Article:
If you really don't want it, drain the tank, scoop out as much as possible and put whatever substrate you want in. A little bit of sand staying won't hurt anything and I have yet to find a way (other than completely drying it out) to get sand out of a tank.
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post #6 of 11 Old 02-13-2014, 10:33 AM
Could you work with it, stocking cichlids for example? Or will the pH drop over time to where the tank is no longer suitable for them?
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post #7 of 11 Old 02-13-2014, 11:56 AM Thread Starter
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As a general rule of thumb, fish that prefer soft water can be adapted (SLOWLY) to hard water. Fish that prefer hard water can almost never be adapted to soft water. The reason for this is that there are certain minerals and trace elements in the water that fish need to utilize to survive. Fish that live in softer water utilize these minerals with very little left in the water. The harder the water is, the more of these minerals and elements there are. Therefor, when you put a soft water fish in harder water, they use what they need and there are simply more minerals left in the water. When you try to do the reverse, however, and put a hard water fish in soft water, there aren't enough minerals for it to sustain life properly and it will likely perish.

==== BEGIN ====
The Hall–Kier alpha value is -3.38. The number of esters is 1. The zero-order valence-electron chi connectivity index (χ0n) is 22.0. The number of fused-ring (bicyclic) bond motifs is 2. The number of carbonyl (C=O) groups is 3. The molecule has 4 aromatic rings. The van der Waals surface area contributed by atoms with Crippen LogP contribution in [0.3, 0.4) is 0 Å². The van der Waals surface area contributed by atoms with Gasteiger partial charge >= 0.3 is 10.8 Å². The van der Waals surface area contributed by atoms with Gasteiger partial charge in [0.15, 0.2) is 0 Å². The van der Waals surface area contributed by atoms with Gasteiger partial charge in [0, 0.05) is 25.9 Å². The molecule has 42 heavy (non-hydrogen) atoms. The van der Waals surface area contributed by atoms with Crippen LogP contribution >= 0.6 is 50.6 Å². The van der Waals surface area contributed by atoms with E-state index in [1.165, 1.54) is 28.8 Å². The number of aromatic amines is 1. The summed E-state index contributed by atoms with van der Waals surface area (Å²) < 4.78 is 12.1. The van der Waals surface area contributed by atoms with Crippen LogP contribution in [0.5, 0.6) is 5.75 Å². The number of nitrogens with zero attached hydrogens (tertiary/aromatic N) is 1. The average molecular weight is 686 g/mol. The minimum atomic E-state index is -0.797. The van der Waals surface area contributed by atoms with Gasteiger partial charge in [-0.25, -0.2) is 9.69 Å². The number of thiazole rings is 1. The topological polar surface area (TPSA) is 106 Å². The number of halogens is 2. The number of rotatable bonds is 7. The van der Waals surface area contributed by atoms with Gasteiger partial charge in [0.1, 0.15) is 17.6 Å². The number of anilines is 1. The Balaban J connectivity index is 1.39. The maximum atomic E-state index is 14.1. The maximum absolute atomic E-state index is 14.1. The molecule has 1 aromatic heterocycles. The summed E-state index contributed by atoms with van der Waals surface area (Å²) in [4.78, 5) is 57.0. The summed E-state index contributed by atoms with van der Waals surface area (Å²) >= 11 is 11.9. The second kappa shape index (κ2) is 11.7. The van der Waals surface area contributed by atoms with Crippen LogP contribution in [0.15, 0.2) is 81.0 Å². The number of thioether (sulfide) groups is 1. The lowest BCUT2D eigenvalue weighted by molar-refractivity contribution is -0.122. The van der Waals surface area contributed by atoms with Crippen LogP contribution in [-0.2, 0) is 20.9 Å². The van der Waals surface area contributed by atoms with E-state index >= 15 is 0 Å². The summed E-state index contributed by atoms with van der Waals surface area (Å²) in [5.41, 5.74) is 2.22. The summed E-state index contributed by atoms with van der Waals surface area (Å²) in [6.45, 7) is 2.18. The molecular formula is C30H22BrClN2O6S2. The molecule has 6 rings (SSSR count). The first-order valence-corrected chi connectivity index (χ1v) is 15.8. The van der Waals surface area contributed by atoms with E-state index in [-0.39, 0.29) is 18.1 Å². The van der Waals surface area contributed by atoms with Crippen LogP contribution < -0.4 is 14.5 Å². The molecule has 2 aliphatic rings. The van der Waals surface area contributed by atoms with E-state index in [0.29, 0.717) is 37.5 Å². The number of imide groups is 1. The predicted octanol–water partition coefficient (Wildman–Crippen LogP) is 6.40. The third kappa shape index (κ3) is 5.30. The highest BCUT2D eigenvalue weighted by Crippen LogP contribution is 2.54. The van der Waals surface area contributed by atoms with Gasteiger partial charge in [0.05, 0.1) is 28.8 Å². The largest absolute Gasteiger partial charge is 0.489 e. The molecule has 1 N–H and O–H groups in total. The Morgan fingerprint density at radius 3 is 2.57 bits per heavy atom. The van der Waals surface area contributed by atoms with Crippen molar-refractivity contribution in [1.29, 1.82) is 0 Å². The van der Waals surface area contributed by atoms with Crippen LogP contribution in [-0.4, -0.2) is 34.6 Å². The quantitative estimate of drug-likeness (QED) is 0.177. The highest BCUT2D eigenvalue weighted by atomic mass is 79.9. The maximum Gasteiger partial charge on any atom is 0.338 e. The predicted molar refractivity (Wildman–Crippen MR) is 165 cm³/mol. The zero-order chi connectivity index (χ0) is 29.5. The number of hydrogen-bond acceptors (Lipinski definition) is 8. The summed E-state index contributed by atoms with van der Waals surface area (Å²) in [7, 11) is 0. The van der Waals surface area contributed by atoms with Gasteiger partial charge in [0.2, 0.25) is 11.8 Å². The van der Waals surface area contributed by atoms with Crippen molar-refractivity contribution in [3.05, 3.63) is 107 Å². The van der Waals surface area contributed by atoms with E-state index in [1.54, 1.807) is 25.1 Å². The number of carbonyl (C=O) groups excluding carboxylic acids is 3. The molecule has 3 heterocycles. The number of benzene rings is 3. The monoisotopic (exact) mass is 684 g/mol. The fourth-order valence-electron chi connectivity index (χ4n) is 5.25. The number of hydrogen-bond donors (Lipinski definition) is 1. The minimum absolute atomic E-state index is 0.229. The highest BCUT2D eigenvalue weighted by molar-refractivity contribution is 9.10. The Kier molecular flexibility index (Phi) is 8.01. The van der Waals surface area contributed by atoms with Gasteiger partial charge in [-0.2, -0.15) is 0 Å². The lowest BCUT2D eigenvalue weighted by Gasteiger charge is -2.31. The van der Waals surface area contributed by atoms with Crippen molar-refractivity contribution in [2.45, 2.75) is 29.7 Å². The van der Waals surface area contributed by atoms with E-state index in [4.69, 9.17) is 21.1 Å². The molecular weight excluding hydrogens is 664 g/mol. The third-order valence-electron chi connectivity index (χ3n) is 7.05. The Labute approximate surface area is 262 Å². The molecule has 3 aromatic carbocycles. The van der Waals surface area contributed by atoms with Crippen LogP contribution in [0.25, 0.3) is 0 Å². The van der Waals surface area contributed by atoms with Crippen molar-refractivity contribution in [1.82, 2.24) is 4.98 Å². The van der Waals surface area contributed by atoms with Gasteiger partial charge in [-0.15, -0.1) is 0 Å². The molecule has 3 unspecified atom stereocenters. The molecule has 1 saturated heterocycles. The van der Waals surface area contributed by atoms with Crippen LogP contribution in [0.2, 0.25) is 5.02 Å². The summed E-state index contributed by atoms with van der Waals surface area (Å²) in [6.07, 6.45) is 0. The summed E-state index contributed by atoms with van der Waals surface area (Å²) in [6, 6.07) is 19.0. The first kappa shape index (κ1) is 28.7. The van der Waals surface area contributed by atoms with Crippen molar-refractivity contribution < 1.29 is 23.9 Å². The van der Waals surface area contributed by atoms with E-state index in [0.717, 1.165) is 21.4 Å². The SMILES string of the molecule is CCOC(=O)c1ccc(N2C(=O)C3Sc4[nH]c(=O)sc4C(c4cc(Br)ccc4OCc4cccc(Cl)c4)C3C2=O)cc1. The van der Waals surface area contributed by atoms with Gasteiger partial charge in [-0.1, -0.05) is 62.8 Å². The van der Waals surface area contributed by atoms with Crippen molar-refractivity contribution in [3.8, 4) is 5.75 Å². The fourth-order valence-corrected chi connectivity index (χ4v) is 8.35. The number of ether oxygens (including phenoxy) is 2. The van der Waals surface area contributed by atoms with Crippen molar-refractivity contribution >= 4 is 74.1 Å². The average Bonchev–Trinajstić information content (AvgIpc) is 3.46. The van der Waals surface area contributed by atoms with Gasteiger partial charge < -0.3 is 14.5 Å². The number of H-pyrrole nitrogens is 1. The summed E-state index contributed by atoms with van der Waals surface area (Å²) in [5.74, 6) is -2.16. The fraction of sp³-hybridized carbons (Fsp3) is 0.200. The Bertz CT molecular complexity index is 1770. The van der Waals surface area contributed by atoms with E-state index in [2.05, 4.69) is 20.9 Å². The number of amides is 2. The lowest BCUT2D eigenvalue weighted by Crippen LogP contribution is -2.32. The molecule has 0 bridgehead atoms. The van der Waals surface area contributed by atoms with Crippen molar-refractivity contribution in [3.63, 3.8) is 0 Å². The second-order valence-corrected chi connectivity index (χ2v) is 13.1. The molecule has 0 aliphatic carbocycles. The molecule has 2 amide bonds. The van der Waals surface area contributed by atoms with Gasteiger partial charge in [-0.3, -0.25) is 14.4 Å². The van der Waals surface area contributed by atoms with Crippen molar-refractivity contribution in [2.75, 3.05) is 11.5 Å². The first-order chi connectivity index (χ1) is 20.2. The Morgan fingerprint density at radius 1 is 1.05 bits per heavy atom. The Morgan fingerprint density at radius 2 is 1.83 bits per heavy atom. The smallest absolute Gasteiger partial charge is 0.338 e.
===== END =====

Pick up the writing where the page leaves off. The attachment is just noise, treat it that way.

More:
Thanks for the explanation. I have heard that fish can adapt but never understood why. This makes perfect sense!

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Could you work with it, stocking cichlids for example? Or will the pH drop over time to where the tank is no longer suitable for them?
I could, but I really have my heart set on a couple of Angels. Ideally, I'd like to have a couple Blue Rams as well, and I know they can be pretty sensitive. I'm not sure how long the pH will stay up with the sand. It did drop some (below 8.0) with a partial water change, so I would worry about pH drops if I did go the cichlid route.

Last edited by mkefsh; 02-13-2014 at 11:59 AM.
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post #8 of 11 Old 02-14-2014, 09:33 AM
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Posts removed. Thanks for the Alert.

mkefsh... are there ANY live plants in the tank yet?

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Last edited by SeaHorse; 02-14-2014 at 10:14 AM.
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post #9 of 11 Old 02-14-2014, 09:55 AM Thread Starter
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mkefsh... are there ANY live plants in the tank yet?
Plants are arriving today. I wanted to get this taken care of before they arrived.

I did swap out the sand. Once I drained most of the water and scooped out as much sand as I could, a wet/dry shop vac made easy work of the rest of it. Not as bad as I originally thought.

pH measures as expected now too and as a bonus this sand looks better in the tank.
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post #10 of 11 Old 02-14-2014, 10:06 AM
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Do you know what the hardness of your water is (gh and kh)?